No, the persistence of intelligence is not all that matters. Those who think that way have been brainwashed by a culture and educational system that elevates "intelligence" and with it human competition to a pathological degree. Intelligence is no more a moral end in itself than any other natural phenomenon. Our intelligence evolved to support survival, and if it now works to undermine human survival it has become pathological.

    My guess is that by "a chip that could help control your thoughts" Michael Goldblatt meant something that would improve the performance of soldiers; this falls into another category of pathological thinking, along with the notion of killer robots. Super-soldier fantasies appeal to certain typically male insecurities and desire for power over others, but most of the notions of chip implants and other "enhancements" are wildly impractical, would probably impede rather than enhance human performance, and in any case would be irrelevant to future war scenarios, since by the time my two previous statements might no longer be accurate, technology will have evolved to the point where "killer robots" completely overmatch human soldiers.

    As we face the prospect of technology that equals and exceeds human capabilities in general, the crisis we face is the need to transcend human competition both as an economic organizing principle and in national and global security, because in both domains competition will become technology pitted against technology, with humans left to become collateral damage.

  2. Classic Moves in Transhumanist Rhetoric.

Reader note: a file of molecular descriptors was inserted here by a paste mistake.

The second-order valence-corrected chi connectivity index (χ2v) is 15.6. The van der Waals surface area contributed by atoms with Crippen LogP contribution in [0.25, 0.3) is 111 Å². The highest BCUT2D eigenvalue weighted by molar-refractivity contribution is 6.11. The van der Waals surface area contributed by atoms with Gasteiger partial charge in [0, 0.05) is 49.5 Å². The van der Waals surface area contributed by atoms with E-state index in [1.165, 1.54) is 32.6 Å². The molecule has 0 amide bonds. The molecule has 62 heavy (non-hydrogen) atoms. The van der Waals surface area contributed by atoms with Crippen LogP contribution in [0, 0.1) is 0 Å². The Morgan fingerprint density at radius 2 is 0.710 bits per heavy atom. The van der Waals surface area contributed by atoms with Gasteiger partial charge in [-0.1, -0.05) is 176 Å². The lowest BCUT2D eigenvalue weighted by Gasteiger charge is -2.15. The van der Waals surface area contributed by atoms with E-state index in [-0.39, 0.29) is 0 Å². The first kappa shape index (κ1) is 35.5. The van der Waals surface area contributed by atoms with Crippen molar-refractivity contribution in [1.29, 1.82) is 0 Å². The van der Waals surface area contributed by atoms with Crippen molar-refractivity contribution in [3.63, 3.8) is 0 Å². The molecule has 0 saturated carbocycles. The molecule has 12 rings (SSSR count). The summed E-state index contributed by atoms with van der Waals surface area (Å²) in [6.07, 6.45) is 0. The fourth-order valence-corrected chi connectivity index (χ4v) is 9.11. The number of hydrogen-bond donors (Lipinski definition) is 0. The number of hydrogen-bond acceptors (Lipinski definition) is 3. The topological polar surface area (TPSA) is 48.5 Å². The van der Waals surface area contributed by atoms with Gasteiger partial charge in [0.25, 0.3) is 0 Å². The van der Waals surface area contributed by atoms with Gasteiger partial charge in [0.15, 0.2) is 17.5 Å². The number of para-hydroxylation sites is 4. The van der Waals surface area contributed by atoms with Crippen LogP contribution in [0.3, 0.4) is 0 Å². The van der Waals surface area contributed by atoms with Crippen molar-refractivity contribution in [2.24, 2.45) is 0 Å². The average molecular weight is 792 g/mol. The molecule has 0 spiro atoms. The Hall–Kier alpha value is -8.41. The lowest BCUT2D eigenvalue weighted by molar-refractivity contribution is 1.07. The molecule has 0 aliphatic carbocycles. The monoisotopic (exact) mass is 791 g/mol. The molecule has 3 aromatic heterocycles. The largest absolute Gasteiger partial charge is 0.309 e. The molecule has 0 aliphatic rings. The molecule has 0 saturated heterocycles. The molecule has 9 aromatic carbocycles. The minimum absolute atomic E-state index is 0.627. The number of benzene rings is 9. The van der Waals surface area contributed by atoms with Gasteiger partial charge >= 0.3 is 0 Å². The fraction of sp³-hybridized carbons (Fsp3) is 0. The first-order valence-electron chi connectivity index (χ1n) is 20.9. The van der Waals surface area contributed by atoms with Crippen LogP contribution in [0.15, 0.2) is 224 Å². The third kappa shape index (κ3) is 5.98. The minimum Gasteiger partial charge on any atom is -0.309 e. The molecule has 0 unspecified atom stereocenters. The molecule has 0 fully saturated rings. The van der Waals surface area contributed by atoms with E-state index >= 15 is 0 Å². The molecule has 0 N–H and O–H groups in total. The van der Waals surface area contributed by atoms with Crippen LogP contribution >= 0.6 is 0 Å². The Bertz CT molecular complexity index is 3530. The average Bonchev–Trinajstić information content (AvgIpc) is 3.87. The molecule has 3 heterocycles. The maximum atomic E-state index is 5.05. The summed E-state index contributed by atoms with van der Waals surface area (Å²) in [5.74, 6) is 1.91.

1. Why is it okay to change X about humans into Y?

    Well, consider:
    1 -> 2: No real difference, we do it all the time already!
    2 -> 3: No real difference, we do it all the time already!
    ∴ X -> Y: No real difference!

    2. Ah. So why should we make this change?
    Because it's never been done before and it's our mission to make ourselves new and it will change everything.

  3. A major problem with both transhumanism and anti-transhumanism: The belief that "we" change. In the absence of a State commanding a change, only a few people will change and if that goes awry, it will stop there.

  4. While many transhumanists tend to be libertarians, not all are–so the question of state command cannot be assumed away. And even those who reject it seem to expect that social/economic pressures will force change even when the state does not act; the case they make is not unreasonable assuming a vaguely market based technical meritocracy. I am less worried about the risk of obvious failure that early adopters take, failures that would make something "stop there," and more about successes that "progressively" erode our humanity.

  5. “How is having a cochlear implant that helps the deaf hear any different than having a chip in your brain that could help control your thoughts?”
    Well, when you put it that way—actually, when you put it that way it sounds like you don't think there's a difference between mind control and a hearing aid. Does this guy think the reason people find technological thought-control unsettling is that it involves a prosthetic?
    But then, I guess cults have been brainwashing people for years without putting chips in their brains, so obviously it should be fine for the government to do basically the same thing with neuroelectronics now.